The Bulletin—November 30, 2014
It happens dozens of times in every NFL game. There is a fierce collision, or perhaps a running back is slammed to the ground. Most of the time, all the players rise to their feet uneventfully.
Other times, as the pile unravels, a player gets up slowly. His gait may be unsteady.
For decades in the NFL, the operative term for the situation was that someone "got dinged." It was a cute, almost harmless-sounding description of what was often a concussion or a worrying sub-concussive blow to the head.
Based on multiple interviews in the past three months with athletic trainers, players, doctors and head-injury specialists associated with the New York Giants, the following is a window into how the concussion protocol is designed to work on one team.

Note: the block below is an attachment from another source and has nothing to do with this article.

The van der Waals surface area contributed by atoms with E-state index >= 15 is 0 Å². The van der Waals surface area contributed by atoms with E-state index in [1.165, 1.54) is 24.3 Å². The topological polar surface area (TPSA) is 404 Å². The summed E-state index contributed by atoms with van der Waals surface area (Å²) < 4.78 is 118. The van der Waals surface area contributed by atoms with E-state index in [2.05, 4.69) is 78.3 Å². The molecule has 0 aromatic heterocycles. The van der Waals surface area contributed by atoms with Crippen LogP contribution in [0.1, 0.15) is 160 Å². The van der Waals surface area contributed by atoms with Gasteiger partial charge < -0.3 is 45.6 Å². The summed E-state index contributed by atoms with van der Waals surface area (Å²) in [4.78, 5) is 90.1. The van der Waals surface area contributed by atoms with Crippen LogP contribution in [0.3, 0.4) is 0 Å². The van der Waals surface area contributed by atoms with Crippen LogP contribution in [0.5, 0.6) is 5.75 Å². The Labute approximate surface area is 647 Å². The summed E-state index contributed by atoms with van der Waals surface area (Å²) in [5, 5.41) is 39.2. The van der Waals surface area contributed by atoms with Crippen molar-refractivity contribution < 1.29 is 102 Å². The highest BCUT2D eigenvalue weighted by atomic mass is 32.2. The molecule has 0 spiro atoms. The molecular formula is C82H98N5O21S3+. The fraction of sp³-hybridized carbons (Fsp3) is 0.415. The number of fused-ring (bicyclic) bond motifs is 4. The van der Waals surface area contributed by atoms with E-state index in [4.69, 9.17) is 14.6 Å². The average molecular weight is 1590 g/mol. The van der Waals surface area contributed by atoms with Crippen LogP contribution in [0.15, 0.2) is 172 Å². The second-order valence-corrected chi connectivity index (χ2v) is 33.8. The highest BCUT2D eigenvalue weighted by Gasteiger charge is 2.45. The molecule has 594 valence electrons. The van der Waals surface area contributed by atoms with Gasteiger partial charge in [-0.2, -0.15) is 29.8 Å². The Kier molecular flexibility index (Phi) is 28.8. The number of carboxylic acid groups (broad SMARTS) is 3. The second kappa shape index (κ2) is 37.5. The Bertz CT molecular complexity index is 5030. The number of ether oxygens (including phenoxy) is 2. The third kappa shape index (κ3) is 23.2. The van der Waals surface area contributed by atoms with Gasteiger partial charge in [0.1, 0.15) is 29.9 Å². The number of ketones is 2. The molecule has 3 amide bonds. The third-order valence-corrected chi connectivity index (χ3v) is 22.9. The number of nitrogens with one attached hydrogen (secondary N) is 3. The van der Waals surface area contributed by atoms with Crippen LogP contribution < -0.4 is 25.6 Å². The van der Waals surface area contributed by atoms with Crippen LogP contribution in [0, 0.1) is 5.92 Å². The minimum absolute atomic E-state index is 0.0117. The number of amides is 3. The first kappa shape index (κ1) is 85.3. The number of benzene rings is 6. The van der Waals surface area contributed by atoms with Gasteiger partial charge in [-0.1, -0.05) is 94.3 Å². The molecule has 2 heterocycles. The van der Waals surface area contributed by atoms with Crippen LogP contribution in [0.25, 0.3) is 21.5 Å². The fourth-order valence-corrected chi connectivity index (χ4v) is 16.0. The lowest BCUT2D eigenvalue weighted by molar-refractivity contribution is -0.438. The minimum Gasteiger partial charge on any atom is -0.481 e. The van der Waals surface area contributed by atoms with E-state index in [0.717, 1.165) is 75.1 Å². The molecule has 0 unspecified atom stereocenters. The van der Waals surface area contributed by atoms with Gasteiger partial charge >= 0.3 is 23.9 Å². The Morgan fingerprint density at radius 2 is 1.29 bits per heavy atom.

Go or no go
Under the new concussion protocol, a player suspected of having a head injury is interviewed and put through a battery of tests on the bench by a team doctor. Joining the examination is a neurologist or neurosurgeon hired by the league and not directly affiliated with the team. There are two of these league doctors, known as independent neuro-consultants, assigned to every game — one on each sideline.
"The athletic trainers, who are around these guys six or eight hours a day, can usually spot if someone is not acting normally," said Dr. James Kinderknecht, the Giants' sideline physician who most often conducts the initial evaluation.
This story originally appeared at bendbulletin.com.